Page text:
She came to New York in 1954, with stars in her eyes and dreams of becoming a ballet dancer. She didn't find fame in ballet, but she did make it to Broadway -- twice.
For about 15 years, Texas native Georgina Spelvin earned a modest living as a chorus girl, primarily in touring companies and summer stock. When stardom finally came, at age 36, it wasn't on the stage of her dreams.
Porn auteur Gerard Damiano conceived The Devil in Miss Jones in the aftermath of the unexpected success of his legendary film Deep Throat. With Miss Jones, he hoped to bridge the gap between porn and art films. The pron film told a dark tale of a frustrated, middle age virgin (Spelvin), who commits suicide on camera. Condemned for committing a mortal sin, she bargains for a temporary return to Earth so she can experience all of her sexual fantasies. The film's downbeat ending found Miss Jones back in Hell, on the verge of achieving a climax that would never "come." This was to be her eternity.
Spelvin accepted the role because she was broke. Too old to get work as a dancer, she needed rent money. Damiano had found himself a real actress who could convey actual emotions while fucking like the Energizer Bunny. The dark, Gothic, albeit explicit film became a sensation. Georgina Spelvin was a star at last.
In her memoir, The Devil Made Me Do It, a now 70-something Spelvin recounts her story. She includes her early days in the cast of Broadway's "The Pajama Game" the making of Miss Jones, and her ten year tenure in the adult film industry. With honesty and humor, she shares her highs and lows, including a serious bout with alcoholism and her post-porn relationship with her conservative but loving mom.
The author spares no one in her brutally honest tale, least of all herself.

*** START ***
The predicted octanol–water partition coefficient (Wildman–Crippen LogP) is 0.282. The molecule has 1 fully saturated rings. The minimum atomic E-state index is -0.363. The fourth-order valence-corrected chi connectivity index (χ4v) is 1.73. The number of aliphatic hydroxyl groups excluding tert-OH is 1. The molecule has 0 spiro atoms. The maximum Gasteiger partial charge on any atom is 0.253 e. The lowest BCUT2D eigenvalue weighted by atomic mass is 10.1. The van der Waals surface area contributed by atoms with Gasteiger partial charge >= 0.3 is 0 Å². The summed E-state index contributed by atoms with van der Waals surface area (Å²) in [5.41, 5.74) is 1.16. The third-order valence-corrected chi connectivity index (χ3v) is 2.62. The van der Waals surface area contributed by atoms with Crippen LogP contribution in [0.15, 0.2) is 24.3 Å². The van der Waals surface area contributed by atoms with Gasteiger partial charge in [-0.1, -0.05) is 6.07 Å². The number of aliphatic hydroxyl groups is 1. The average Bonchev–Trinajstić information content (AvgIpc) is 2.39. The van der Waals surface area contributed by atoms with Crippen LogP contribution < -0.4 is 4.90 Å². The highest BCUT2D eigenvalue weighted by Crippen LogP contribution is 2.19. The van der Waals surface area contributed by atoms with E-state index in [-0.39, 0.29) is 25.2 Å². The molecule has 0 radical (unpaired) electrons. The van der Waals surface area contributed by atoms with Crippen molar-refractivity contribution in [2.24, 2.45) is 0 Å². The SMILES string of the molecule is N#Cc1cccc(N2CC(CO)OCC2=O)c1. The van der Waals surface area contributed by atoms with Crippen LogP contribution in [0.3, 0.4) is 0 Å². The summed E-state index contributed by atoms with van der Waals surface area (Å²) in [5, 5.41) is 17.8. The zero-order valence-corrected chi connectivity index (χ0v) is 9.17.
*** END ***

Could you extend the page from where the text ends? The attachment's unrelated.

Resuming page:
"If you're looking for the ordeals of a victim, this ain't your book," Spelvin says. "I made choices. I could easily have made other choices."
The Devil Made Me Do It was a long time in the making, but Spelvin was determined to tell her own story herself.
"When Georgina Spelvin in The Devil in Miss Jones popped up on almost every billboard on Broadway, book deals came in from all sides," she recalls. "Every offer entailed hiring a professional writer to interview me and do the writing. Having held delusions of literary grandeur for as long as I can remember, I stubbornly insisted on writing it myself. It took me thirty years to get around it. I probably never would have if Mr. Welsh, my far better half, hadn't asked me every day if I'd started it yet."
Mr. Welsh would be John, the man Spelvin married in 2000 after a "whirlwind courtship" that began nearly two decades earlier. They now reside in a small, but lovely house at the bottom of the very hill which hosts the iconic Hollywood sign. The retirees are blissfully happy, often enjoying a cup of tea in their lush backyard garden that stands as Spelvin's pride and joy.
For a number of years, while she worked in the corporate world, she distanced herself from her X-rated past, but now she embraces it, and embraces the adoration which comes her way. She continues to receive fan mail four decades after the release of her iconic film. She'll grant an occasional interview as long as it's conducted in her beloved garden.
"I can't believe that I'm still getting orders for that thing, The Devil Made Me Do It," she said. "But I am. I get royalty checks from Lulu, the publisher, every three months or so. Whoda thunk it? Now it's available to the digital generation in all the new formats. I did a recorded narration of it that will be coming out in a few months. And the German couple who optioned it for a musical version will be here in a few weeks to record some more stuff for their anticipated opening in Berlin next year."
Georgina Spelvin has no regrets. "I have a roof over my head, more than enough to eat, the constitution of an iron bucket, wheels, and Mr. Welsh, the love of my life by my side."
She invites her fans to write to her, and will autograph your books. To inquire about pricing or to chat, email her at Georginasworld@gmail.com.